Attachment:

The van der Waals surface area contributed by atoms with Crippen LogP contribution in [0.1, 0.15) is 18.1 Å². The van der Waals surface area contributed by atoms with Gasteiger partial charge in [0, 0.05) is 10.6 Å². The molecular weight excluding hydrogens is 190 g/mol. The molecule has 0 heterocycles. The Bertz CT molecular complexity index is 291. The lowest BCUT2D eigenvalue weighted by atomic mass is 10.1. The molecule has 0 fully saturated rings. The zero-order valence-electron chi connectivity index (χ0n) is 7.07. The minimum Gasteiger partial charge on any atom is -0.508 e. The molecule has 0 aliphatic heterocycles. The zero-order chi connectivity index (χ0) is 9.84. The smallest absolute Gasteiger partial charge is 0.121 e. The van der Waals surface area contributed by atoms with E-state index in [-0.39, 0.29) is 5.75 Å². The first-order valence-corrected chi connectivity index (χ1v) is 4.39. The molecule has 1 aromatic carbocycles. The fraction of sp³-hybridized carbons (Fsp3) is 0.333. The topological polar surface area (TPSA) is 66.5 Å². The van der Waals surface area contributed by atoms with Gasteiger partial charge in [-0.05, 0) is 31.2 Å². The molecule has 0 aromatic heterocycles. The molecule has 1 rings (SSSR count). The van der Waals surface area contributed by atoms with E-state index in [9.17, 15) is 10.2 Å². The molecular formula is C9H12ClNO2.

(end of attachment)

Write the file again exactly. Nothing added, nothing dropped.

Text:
The van der Waals surface area contributed by atoms with Crippen LogP contribution in [0.1, 0.15) is 18.1 Å². The van der Waals surface area contributed by atoms with Gasteiger partial charge in [0, 0.05) is 10.6 Å². The molecular weight excluding hydrogens is 190 g/mol. The molecule has 0 heterocycles. The Bertz CT molecular complexity index is 291. The lowest BCUT2D eigenvalue weighted by atomic mass is 10.1. The molecule has 0 fully saturated rings. The zero-order valence-electron chi connectivity index (χ0n) is 7.07. The minimum Gasteiger partial charge on any atom is -0.508 e. The molecule has 0 aliphatic heterocycles. The zero-order chi connectivity index (χ0) is 9.84. The smallest absolute Gasteiger partial charge is 0.121 e. The van der Waals surface area contributed by atoms with E-state index in [-0.39, 0.29) is 5.75 Å². The first-order valence-corrected chi connectivity index (χ1v) is 4.39. The molecule has 1 aromatic carbocycles. The fraction of sp³-hybridized carbons (Fsp3) is 0.333. The topological polar surface area (TPSA) is 66.5 Å². The van der Waals surface area contributed by atoms with Gasteiger partial charge in [-0.05, 0) is 31.2 Å². The molecule has 0 aromatic heterocycles. The molecule has 1 rings (SSSR count). The van der Waals surface area contributed by atoms with E-state index in [9.17, 15) is 10.2 Å². The molecular formula is C9H12ClNO2.